That being said, there are quite a few jokes that are adapted from the first Portal, and they straddle the fence between fun reference and uncreative duplication. Still, a lot of the material through the first half of the game feels very much in line with what the previous installment has to offer, and there are some fantastic laughs, but something about the writing doesn't feel as quotable this time around...and the dialogue gets more and more mundane between the last ramblings of Cave Johnson and the final showdown. Even the closing song, while quite catchy and performed well, is disappointingly pedestrian compared to "Still Alive." I chalk it up to focusing too hard on telling the story.

Whereas Portal is unquestionably a gameplay-oriented game with graphics and dialogue that are attractive enough to help maintain interest, Portal 2 strikes me as a story-driven game with gameplay tailored toward advancing the plot and showcasing the pretty graphics. This approach is not intrinsically good or bad, but it's decidedly not my preferred style, nor is it completely in line with the feel of the first game.

To its credit, Portal 2 employs a design tactic that keeps the player focused on the puzzles, but it's a tactic that's only necessary because the environments are so huge and visually distracting--portal surfaces are usually only found in places where you need to use a portal, and they generally cover just enough surface area for you to land your portal in the right spot on the first or second try. Even when an entire wall is portal-safe, an observant player can typically detect some subtlety or pattern in the wall texture that indicates where a portal should be placed.

On my first playthrough, scouring massive rooms for any distant portal surfaces brought back a few unpleasant memories of the hidden object challenges in Metroid: Other M. If all the environments were breathtakingly beautiful and a joy to explore, I might not have minded, except I'm running Portal 2 on a computer that can barely display screenshots of the game. I have played a lot of computer games, and never in my life have I needed to turn every single graphics option to the absolute minimum setting.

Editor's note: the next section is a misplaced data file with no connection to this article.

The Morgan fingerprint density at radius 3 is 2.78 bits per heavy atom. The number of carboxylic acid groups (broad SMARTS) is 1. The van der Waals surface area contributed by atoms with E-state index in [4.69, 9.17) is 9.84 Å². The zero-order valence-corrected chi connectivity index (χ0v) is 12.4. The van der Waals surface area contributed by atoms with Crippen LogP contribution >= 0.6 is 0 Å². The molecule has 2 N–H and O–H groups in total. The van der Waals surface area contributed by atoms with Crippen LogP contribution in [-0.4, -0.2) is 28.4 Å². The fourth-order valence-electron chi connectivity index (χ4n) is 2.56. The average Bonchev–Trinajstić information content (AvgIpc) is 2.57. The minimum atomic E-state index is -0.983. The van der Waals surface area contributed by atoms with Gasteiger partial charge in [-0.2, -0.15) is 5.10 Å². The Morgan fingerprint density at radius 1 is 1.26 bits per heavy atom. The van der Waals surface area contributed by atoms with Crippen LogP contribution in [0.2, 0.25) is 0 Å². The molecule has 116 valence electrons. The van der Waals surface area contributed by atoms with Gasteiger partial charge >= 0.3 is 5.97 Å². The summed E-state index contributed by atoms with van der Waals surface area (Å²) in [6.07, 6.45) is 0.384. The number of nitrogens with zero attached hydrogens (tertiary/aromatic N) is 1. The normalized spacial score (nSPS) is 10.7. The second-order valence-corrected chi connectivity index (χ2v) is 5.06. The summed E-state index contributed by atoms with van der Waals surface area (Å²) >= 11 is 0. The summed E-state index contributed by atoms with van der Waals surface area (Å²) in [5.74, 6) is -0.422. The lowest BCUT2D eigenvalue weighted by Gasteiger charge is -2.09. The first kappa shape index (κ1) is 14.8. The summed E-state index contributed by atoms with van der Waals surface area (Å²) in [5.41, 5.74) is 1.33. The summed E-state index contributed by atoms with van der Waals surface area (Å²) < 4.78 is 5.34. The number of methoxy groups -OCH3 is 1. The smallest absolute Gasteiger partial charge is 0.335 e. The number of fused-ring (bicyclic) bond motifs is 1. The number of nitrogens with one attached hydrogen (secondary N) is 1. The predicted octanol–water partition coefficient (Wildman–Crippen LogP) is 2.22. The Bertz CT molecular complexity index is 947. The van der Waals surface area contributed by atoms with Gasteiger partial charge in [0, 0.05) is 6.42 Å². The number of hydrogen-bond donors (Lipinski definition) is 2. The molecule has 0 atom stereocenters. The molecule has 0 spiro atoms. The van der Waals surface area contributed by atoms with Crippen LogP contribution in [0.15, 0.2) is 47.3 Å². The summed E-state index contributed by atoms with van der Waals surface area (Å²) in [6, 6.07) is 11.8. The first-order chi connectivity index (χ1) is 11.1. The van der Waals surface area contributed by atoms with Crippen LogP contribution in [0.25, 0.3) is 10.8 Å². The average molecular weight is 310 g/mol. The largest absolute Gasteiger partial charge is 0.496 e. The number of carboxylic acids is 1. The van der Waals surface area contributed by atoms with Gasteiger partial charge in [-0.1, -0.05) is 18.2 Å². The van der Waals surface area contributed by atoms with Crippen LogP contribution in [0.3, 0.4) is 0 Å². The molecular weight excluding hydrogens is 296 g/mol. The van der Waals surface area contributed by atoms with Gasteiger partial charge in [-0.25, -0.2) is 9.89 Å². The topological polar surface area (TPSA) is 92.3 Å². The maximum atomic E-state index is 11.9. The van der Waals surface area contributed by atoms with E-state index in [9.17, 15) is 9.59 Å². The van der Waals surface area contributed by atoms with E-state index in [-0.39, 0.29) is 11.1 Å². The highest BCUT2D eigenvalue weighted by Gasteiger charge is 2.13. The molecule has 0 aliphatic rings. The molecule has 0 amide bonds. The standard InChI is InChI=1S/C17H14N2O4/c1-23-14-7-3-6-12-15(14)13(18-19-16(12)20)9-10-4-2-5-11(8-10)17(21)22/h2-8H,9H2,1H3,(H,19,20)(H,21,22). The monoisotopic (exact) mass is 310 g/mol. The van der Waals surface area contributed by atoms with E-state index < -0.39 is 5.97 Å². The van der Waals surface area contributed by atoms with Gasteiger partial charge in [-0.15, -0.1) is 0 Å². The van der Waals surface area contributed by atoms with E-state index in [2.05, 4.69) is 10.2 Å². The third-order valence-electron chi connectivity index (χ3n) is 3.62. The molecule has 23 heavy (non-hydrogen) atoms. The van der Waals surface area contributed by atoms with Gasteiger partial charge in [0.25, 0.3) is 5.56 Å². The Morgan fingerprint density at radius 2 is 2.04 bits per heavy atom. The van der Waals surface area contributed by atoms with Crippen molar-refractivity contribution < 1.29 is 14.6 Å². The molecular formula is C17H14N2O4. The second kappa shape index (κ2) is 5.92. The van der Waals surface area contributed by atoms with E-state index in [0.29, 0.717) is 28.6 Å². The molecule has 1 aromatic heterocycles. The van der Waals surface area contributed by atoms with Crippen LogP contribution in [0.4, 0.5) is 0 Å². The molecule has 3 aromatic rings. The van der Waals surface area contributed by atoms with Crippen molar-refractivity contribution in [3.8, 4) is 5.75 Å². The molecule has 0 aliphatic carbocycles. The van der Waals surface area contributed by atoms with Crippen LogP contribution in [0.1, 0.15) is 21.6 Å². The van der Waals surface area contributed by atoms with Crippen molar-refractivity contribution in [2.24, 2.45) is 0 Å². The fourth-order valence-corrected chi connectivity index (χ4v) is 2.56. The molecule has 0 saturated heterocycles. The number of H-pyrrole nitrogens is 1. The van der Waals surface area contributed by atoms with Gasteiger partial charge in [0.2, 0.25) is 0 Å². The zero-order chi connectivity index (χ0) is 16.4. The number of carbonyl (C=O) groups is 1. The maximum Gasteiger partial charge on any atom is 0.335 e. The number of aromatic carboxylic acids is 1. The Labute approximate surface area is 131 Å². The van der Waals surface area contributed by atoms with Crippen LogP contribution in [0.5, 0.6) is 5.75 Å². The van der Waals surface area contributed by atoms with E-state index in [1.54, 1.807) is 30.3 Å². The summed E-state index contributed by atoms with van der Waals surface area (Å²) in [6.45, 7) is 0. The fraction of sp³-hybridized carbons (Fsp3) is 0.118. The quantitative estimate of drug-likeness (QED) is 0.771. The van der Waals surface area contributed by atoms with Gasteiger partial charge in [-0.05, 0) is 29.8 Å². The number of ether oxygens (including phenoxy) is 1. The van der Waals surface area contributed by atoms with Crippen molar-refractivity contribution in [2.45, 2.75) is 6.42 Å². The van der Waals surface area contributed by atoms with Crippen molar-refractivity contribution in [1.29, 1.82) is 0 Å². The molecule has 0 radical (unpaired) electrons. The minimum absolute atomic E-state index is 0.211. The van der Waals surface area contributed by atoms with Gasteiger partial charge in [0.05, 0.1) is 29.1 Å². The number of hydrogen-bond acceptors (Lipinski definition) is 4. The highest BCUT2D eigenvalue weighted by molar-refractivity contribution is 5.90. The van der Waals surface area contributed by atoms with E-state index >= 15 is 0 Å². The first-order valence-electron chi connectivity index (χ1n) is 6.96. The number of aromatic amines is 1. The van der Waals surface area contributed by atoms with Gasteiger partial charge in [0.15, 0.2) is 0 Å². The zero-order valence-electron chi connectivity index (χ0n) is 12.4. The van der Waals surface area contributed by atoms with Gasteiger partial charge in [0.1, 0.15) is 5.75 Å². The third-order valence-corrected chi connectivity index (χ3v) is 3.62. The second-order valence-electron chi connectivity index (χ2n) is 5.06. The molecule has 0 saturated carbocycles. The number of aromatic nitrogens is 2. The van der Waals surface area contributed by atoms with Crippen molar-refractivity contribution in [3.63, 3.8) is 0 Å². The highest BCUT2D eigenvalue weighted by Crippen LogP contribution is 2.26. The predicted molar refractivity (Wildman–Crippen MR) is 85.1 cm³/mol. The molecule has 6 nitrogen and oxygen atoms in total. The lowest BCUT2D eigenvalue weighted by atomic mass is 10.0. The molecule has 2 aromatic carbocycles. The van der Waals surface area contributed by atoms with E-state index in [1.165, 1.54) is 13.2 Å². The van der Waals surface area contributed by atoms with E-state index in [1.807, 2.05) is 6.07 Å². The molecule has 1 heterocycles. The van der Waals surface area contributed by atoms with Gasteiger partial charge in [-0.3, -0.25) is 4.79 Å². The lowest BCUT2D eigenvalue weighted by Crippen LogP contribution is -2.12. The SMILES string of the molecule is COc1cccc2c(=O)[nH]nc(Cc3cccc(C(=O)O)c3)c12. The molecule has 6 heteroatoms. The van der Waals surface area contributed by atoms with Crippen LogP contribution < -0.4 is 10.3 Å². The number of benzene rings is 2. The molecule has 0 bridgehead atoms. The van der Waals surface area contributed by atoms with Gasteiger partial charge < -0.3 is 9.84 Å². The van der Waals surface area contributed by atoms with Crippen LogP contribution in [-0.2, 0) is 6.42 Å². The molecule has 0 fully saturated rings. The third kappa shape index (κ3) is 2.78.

Emancipation grids appear to be non-functional without the fancy special effects, and bouncy goo erratically changes colors when it pours out of the spout, splattering on the ground in patches of solid color that look like they were lovingly crafted by a 3-year-old in Microsoft Paint. The game gets awfully light on gameplay in some places, and while the rest of the game looks nice enough, the sections that are supposed to inspire awe and focus on the story come across as dull filler...especially when you have to wait around for characters to stop yakking.

With the exception of the final boss battle, the original Portal never forced you to stop what you were doing if you wanted to listen to the dialogue in full. In Portal 2, excessive dialogue slows down the game significantly if you stop to hear everything. Wheatley in particular likes to talk your ear off, most often in places where there's no real reason (such as a complicated puzzle) to stick around. If you're interested in the plot and the prospect of hilarious dialogue (and I imagine most players are), you'll probably find yourself standing around a lot, waiting for characters to hurry through their unnecessarily long pauses and finish what they're saying.